Open Source Tool Grafana – An Introduction 

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Last modified on 11th April, 2024

In the digital age, the monitoring and display of systems and databases, both in private and in business, are very popular and almost fundamental. Therefore we would like to introduce you to the open source visualization tool Grafana in this blog post. What is Grafana, what can Grafana do and what do you need to be able to use Grafana? These questions are dealt with, among other things, below.

Another reason to present this tool is the current “IoT and Me” competition, in which participants are using Grafana in addition to the B.One Gallery and the ZENNER Datahub to map their IoT use cases.

What is Grafana?

The Grafana program is a free open source platform into which various database systems can be integrated. Grafana offers you the possibility to query and visualize data from your IoT sensors from various databases.

The information is displayed in so-called dashboards. Multiple dashboards with multiple panels can be created and even shared. Panels are in turn the individual representations within a dashboard. Grafana provides you with a selection of possible panels. Among other things, graphs, simple key figures, bar or pie charts and table displays are part of the Grafana standard program. Here some examples:

Temperature graph in Grafana with adjacent table of values
Value representation in Grafana with value mapping and last timestamps
Gauge representation in Grafana with last timestamps

Depending on your requirements, you can choose between several display options. If there is still a need for additional display and design options, you can install plugins for new panels.

In addition, the period in which the data is queried can be varied. This makes it easier to see how the metrics change over time. The way in which the data is displayed and the period of time depends on the respective user or you.

In addition to the function of displaying data, there is also the option of sending alarm notifications. A certain alarm condition is stored on a graph panel, which is checked at intervals to be defined. As soon as the condition is met, an alarm notification is sent. This can be done via the following channels: email, webhooks, messengers such as Telegram, Slack and Google Hangouts as well as other tools/platforms such as e.g. Microsoft Teams. You will soon find out how exactly you can set up such an alert in another blog article.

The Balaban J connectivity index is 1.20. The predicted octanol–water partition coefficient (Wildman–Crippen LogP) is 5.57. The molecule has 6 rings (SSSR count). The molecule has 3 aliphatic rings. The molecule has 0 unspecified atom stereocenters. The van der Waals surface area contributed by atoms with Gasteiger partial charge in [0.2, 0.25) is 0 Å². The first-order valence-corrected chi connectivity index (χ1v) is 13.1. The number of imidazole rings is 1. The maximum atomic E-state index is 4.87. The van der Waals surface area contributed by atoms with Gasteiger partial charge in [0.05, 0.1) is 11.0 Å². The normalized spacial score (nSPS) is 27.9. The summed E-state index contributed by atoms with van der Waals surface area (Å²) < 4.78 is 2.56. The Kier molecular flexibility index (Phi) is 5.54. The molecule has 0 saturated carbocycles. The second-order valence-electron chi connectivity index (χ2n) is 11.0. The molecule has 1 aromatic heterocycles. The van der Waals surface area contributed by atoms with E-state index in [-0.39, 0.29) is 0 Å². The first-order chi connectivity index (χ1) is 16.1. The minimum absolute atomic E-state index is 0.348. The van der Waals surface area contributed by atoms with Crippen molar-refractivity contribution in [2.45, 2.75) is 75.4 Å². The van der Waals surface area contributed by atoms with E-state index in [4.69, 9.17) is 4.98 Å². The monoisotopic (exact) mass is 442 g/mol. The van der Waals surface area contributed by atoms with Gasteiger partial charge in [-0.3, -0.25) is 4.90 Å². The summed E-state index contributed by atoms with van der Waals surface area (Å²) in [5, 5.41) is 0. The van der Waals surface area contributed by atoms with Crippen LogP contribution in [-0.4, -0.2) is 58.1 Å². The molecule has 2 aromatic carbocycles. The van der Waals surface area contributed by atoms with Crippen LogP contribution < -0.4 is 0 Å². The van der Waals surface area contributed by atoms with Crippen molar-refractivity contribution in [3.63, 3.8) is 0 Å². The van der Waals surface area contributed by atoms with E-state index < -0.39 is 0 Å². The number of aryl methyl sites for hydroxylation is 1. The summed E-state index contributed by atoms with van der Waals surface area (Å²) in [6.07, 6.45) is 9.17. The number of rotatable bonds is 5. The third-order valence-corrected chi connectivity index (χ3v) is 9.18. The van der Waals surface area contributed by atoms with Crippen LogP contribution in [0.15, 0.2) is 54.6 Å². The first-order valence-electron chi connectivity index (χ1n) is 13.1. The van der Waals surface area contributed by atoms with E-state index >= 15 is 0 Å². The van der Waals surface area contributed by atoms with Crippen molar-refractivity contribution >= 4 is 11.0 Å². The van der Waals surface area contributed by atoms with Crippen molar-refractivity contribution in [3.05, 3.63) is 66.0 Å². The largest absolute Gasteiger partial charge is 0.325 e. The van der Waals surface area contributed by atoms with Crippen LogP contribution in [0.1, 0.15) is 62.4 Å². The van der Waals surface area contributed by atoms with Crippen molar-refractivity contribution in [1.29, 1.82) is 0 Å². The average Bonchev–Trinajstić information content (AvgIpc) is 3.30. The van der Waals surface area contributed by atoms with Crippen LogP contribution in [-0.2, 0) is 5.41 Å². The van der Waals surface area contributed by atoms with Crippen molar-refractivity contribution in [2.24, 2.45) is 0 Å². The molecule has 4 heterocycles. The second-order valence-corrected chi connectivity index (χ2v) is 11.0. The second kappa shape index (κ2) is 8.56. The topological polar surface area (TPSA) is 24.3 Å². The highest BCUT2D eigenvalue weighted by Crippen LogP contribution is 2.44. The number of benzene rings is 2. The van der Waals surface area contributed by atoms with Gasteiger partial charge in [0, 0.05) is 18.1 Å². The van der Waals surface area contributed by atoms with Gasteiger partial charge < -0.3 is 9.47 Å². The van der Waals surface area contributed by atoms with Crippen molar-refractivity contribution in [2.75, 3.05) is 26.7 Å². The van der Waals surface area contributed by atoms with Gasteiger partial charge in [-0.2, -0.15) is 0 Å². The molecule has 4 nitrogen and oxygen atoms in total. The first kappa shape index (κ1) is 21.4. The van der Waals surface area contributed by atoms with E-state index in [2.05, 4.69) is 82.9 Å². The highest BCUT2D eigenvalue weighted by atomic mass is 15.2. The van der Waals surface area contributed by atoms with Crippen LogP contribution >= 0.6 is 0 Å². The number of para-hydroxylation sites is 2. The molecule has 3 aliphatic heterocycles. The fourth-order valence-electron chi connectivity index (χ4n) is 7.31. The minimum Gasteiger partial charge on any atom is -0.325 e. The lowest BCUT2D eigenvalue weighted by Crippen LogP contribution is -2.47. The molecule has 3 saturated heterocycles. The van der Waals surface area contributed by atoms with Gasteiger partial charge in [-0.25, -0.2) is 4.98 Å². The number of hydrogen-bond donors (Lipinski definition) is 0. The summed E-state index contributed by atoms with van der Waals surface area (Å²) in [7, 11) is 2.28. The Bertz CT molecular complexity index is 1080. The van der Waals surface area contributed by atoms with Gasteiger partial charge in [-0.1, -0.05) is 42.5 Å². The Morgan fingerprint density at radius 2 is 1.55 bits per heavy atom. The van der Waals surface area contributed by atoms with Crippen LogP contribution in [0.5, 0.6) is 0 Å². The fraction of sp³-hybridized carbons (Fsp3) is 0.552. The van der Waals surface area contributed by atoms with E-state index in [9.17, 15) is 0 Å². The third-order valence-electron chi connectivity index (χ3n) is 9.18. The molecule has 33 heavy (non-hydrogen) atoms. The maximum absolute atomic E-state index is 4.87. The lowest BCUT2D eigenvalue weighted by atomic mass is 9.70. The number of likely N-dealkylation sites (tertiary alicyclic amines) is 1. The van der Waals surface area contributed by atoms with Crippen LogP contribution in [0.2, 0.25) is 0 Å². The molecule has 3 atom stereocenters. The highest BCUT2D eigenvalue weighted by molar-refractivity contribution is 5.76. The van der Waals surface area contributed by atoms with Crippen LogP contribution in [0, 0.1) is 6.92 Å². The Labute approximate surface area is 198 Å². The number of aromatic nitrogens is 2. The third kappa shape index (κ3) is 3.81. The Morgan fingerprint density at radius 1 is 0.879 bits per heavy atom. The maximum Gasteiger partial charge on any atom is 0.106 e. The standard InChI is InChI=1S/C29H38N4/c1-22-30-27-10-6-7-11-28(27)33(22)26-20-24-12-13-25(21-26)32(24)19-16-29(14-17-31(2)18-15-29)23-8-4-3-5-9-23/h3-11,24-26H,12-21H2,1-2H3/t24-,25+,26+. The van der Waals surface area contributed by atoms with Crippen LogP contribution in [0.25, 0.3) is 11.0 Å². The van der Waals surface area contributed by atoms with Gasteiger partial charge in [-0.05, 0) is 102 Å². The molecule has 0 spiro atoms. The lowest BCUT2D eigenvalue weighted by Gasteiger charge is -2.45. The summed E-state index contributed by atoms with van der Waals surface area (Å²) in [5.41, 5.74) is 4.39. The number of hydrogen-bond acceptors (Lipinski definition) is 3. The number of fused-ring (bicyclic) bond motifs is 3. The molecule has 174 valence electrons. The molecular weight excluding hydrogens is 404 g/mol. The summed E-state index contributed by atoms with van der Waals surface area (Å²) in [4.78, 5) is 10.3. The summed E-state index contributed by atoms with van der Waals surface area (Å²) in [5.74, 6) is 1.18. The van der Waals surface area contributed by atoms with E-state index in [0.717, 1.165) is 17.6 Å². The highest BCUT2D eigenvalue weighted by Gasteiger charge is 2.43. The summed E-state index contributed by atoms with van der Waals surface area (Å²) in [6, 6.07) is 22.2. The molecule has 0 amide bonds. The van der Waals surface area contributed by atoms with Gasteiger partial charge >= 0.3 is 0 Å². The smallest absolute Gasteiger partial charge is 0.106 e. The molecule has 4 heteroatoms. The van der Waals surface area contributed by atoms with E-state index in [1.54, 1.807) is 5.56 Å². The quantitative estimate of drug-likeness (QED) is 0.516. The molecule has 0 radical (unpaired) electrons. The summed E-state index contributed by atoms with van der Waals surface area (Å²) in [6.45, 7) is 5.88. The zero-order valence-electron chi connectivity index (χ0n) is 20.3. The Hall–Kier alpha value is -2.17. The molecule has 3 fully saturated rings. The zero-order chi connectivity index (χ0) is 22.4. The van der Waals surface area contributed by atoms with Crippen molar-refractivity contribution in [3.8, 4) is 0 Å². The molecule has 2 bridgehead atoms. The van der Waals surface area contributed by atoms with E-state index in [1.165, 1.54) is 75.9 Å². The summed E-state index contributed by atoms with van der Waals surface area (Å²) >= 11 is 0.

What do you need to use Grafana?

Grafana is available either as a cloud solution or you can download and host it yourself. Both variants are free. How exactly you can install and set up Grafana locally is shown in the article “Grafana Howto: Local Installation & Setup Using Ubuntu as an Example“. In any case, the first requirement is a free account.

Before Grafana can query a data source, a successful connection between Grafana and the database is still required. It doesn’t matter which database system the data is stored in. Grafana offers a wide reservoir of compatible databases. Among them Graphite, Prometheus, OpenTSDB and InfluxDB are included in the basic program. Connections to other databases can be implemented using numerous plugins that Grafana provides in the plugin repository. You can find out exactly how you can connect such a data source/database using the example of PostgreSQL in the article “Grafana Howto: Connecting a database as a data source” and using the example of our ZENNER Datahub in another article soon.

What are the Pros/Cons of Grafana and for whom is the Tool suitable?

Due to Grafana’s functions, the programme is well suited as a monitoring tool, for example. You can monitor your own systems or databases and have numerous options for analyzing data. Grafana is suitable for private use with simpler applications, but is also an option for companies. The many compatibility options also cover a very large range of databases and visualization options. At the same time, however, these many possibilities are also a lot of input for the beginning and you need some time to orientate yourself and find your way around. However, since Grafana is an open source tool, there are many articles or forums on the Internet that have already answered many questions. Nevertheless, specific queries from the data sources are not that easy at first and require a certain level of technical knowledge. For users without such previous knowledge, a tool like the B.One Gallery is easier to use and understand, according to the motto “Plug & Play”.

As already mentioned, you will soon find more information about Grafana in other blog articles but also, for example, at

Do you already use Grafana yourself? If yes, for what? Or do you have further questions? Tell us in the comments.

Recommend0 recommendationsPublished in Grafana, Minol ZENNER – IoT and Me, Visualization

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